I’m wearing my black padded bra, black leotard, black tights, black ballerina flats, my kitty cat ears and my tail. I’ve painted whiskers on my face and on Brandon’s face and he looks adorable.
“Charlotte, you look spectacular!! I wish I looked so good in a leotard!” Amy Ford tells me when I walk in the door. She is always so kind, easily bestowing compliments. I give her a gracious smile.
“You don’t think it’s too much?”
“Are you kidding? With your figure you can get away with it.”
Amy is dressed as a witch and her husband Dave is wearing a white shirt and long black cape. Blood is painted on his face dripping from the corner of his mouth. I think he is trying to be Dracula. I look around the room and I see no other adults wearing costumes. I feel out of place.
Brandon quickly finds his friends.: a devil, a magician, and a policeman. They are diving their hands into a large bowl of candy corn. Someone, a mother I don’t know, is setting up a tin washtub filled with apples.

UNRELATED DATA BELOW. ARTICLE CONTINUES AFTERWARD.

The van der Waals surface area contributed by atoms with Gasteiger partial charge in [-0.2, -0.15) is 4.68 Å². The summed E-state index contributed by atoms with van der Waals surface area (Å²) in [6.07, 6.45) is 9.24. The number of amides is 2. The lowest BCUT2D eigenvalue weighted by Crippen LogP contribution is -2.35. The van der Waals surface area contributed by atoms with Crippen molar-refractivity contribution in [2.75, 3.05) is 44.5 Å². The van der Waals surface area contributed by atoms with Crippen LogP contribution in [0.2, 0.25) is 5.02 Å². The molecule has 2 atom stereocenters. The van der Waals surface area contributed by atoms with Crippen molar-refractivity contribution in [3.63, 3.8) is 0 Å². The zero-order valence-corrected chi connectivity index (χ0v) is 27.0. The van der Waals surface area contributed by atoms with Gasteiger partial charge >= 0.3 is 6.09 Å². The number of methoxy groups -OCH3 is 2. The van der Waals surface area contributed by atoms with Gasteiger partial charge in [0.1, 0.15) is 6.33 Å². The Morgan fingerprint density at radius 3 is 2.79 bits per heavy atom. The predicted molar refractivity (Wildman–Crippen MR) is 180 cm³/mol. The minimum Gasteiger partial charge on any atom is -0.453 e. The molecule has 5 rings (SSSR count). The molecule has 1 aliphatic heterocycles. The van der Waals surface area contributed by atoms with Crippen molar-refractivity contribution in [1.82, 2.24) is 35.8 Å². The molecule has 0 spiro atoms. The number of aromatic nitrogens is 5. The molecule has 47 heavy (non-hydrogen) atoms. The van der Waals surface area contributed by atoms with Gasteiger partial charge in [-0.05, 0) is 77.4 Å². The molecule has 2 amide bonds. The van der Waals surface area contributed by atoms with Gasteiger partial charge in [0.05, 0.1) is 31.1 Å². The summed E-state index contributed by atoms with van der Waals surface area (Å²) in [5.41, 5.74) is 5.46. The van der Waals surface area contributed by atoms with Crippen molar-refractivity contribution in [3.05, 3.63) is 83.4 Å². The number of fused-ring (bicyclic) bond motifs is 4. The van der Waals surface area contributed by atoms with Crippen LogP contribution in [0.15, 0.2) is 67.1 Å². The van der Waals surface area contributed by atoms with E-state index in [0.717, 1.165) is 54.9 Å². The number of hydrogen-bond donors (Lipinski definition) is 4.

“Hey,” Dave Ford calls to the woman. “ Susannah let me help you set that washtub up in the kitchen. I don’t want water dripping all over the wood.”
His comment reminds me of my husband Michael always worrying about our wood floor. Like Michael, Dave probably sanded their floor right before they moved in and doesn’t want to do it again. Can I blame him?
But I would do it again, relive the past. I think of Michael and myself ripping up the carpeting in our first house, pleased to find oak floors underneath, popping open a bottle of champagne to celebrate. My throat starts to tighten and the knowledge of what I have lost punches me in the gut. I feel slow and heavy, weighed down. I feel myself sinking into the place I call “my pit of despair.” If I let myself sink down into the pit, I might never get out. .